A parade through Amalfi including each team will precede the race event. The parade includes a group from each city with medieval-clad flag bearers, noblemen, commoners, drummers, and of course, the rowers. The beautiful Amalfi Coast is a popular tourist destination in the Campania region of Italy that was listed as a UNESCO World Heritage Site in 1997 and classified as a cultural landscape.

Lisa M. Vogele is the author of Food & Folklore: A Year of Italian Festivals; available now through your local bookstore or amazon.com (Amazon Link to Book).  More information on Lisa and the book can be found at Lisa’s Travel Guides.

Photo credits:

The Race in Florence: https://www.flickr.com/photos/efandorin/3593288188/
The Banner of la Regata delle Repubbliche Marinare: ell brown via Foter.com / CC BY
The Woman in Black: https://www.flickr.com/photos/efandorin/3593298066/
The Woman with Flowers: https://flic.kr/p/6twpiQ
The Amalfi Coast between Positano and Amalfi: jimmyharris via Foter.com / CC BY

FOOD & FOLKLORE Now Available!

I am very happy to announce that the first book in the Food & Folklore series is now available in paperback on Amazon.com. A kindle version will be available shortly.

Food & Folklore: A Year of Italian Festivals is available by ordering through amazon.com.  Click here to buy it on Amazon.com nowA great buy if you are planning a trip to Italy or as a gift for someone else who is. $9.95 + applicable taxes and shipping.Food & Folklore   A Year of Italian Festivals (Front Cover)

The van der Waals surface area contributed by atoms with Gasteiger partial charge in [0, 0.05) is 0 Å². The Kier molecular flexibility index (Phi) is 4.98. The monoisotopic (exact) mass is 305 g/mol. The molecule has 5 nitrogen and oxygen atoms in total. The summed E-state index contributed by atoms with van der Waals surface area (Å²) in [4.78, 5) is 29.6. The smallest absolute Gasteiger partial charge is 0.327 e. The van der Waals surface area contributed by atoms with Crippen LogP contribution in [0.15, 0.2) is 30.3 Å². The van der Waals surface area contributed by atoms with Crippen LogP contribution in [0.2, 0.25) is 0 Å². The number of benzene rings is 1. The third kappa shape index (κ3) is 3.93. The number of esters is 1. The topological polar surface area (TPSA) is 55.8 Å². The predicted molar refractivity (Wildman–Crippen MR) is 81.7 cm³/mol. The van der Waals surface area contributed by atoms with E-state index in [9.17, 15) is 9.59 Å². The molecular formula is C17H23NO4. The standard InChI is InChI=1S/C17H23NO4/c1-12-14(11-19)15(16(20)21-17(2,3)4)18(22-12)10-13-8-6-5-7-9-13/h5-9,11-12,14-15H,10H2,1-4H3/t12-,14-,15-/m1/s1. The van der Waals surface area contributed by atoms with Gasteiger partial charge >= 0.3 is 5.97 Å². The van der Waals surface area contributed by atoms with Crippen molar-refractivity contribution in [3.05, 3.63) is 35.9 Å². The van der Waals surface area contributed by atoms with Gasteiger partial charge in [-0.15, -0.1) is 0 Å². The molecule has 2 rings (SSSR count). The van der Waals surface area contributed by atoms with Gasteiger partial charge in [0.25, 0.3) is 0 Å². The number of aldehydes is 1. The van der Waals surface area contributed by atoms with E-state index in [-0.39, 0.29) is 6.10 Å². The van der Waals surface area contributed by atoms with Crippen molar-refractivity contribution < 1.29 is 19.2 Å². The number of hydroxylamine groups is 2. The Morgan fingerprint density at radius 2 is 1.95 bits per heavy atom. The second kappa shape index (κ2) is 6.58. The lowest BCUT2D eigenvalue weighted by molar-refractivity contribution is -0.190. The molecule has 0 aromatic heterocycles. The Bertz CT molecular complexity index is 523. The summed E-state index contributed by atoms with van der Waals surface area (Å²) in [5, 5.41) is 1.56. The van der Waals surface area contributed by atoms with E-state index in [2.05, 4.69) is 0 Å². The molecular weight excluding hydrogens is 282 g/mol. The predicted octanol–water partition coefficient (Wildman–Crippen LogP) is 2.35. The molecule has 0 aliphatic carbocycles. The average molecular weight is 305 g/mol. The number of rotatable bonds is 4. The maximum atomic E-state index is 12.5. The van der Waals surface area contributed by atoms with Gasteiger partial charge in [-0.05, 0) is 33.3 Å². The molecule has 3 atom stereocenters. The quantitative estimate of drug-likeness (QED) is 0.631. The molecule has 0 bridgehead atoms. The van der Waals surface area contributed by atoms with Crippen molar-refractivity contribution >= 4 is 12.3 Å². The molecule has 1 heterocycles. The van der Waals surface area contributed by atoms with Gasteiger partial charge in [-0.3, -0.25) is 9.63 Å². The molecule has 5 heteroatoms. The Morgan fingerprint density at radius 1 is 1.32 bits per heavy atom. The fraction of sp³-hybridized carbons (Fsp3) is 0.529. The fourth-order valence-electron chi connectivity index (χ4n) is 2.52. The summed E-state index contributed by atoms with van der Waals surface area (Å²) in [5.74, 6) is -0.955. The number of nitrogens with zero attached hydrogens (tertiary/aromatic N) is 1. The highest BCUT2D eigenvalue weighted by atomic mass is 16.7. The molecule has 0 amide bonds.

Food & Folklore:   A Year of Italian Festivals

This fun travel reference guide helps travelers incorporate local Italian food & folklore festivals into their trip planning and enjoy local, authentic experiences. Whether you have traveled to Italy before or looking forward to your first trip, this guide will make you positively hungry for Italy!

A listing of over 450 festivals focusing on local foods and historical folklore is provided as a starting point to a local adventure. Learn some fun facts about each region of Italy, how to effectively search for festivals, tips for attending festivals and a highlighted festival for each region. A simple glossary of keywords and a cross reference index of food festivals are included.

The Lisa’s Travel Guides website is up and running as the home for publications and events. I will continue to write Lisa Love’s to Travel (almost) weekly as the companion blog to the travel guides filled with fun festival ideas. If you’d like join the mailing list for announcements of events and future publications you can sign up HERE, follow me on twitter @travelwithlisa or watch my blog!

Enjoy!

Lisa’s Travel Guides

Order Food & Folklore: A Year of Italian Festivals on Amazon.com